Travel | Explore the Appalachian Mountain Club's Huts
Inside the hut, Ursula and I sit at a wooden table still new and shiny and blonde. I marvel at the light and the cathedral ceiling–so much airier than in my own days working on the AMC trail crew back in the 1980s–and the magnificent view sweeping out over the krummholz and off to the distant northern reaches of the national forest, which hasn’t changed at all.
We sit with hutmaster George Heinrichs, left, recently graduated from Middlebury College and already a veteran of six seasons working in the huts. He has likely covered more miles than any of the 60 other young people working in the huts this summer. On a large fold-out map of the White Mountains, he has systematically traced with a black felt-tipped marker every trail he’s walked; south of Route 2 there’s hardly a trail not blackened in.
He describes his favorite approaches to Madison Spring Hut. Gulfside Trail from Lakes of the Clouds Hut: “Classic alpine hike, seven miles, all above treeline. From the 10-foot cairn at Thunderstorm Junction it’s almost paved in stone and you can really fly.” Osgood Trail on the east side: “Continuation of the Appalachian Trail, rocky, exposed, but gorgeous views.” Madison Gulf Trail: “Upper part is wicked steep, with giant boulders, and you could easily get lost in bad weather–an awesome trail.”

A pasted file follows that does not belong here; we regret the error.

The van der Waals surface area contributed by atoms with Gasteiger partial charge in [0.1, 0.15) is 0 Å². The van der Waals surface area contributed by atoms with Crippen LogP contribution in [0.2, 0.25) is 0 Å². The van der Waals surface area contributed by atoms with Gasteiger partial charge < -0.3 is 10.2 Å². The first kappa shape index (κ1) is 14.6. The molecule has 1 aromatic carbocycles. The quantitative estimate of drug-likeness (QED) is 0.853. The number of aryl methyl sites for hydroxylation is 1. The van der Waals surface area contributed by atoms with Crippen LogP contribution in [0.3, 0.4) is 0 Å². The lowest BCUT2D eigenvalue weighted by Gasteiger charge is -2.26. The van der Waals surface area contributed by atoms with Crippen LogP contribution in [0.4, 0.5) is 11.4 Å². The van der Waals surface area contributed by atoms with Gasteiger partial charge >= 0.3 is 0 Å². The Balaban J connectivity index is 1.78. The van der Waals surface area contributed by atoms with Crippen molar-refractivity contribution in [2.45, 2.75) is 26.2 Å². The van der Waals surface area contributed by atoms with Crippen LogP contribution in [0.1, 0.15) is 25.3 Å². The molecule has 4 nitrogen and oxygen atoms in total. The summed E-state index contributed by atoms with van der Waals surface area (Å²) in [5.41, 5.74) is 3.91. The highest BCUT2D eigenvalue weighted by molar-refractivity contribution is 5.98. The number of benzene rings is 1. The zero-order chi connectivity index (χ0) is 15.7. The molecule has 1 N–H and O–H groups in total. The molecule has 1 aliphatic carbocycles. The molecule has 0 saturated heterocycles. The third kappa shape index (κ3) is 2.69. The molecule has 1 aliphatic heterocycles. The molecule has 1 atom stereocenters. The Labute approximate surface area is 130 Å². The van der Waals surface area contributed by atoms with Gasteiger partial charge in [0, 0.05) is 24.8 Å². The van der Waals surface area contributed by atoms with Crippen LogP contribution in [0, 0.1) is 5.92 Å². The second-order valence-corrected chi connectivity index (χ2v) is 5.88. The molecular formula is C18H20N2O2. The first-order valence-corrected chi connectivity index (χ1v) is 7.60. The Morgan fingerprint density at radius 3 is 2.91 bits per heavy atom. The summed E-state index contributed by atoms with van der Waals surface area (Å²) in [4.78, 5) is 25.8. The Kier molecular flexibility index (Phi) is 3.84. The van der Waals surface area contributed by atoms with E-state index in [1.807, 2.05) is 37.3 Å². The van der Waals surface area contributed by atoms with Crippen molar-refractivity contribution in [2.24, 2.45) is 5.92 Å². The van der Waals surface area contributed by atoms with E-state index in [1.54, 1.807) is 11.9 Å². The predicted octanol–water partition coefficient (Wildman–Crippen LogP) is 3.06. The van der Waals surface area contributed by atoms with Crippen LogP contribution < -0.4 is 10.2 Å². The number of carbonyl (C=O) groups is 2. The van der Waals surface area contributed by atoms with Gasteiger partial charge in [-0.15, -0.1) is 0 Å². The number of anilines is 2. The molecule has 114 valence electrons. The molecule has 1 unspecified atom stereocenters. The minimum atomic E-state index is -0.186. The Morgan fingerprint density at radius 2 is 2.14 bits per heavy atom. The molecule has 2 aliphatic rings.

He glances out the window, and an uncommon sight interrupts our conversation: two very fit women trail-running out of the treeline toward the hut. They stride through the door, not noticeably breathing hard, for water and advice: Where else in the Whites should they train over the next few days in preparation for a cross-Rockies trail race later in the month?
George pulls open his map and gives them an expert’s answer, a hutmaster’s answer, from a subset of the subset of the organization that wrote the book on high-mountain walking in New England.
High Huts of the White Mountains: 2nd Edition by William Reifsnyder (Appalachian Mountain Club, 1994) is one of the best guides we know to this region. To learn more about the Appalachian Mountain Club, go to: outdoors.org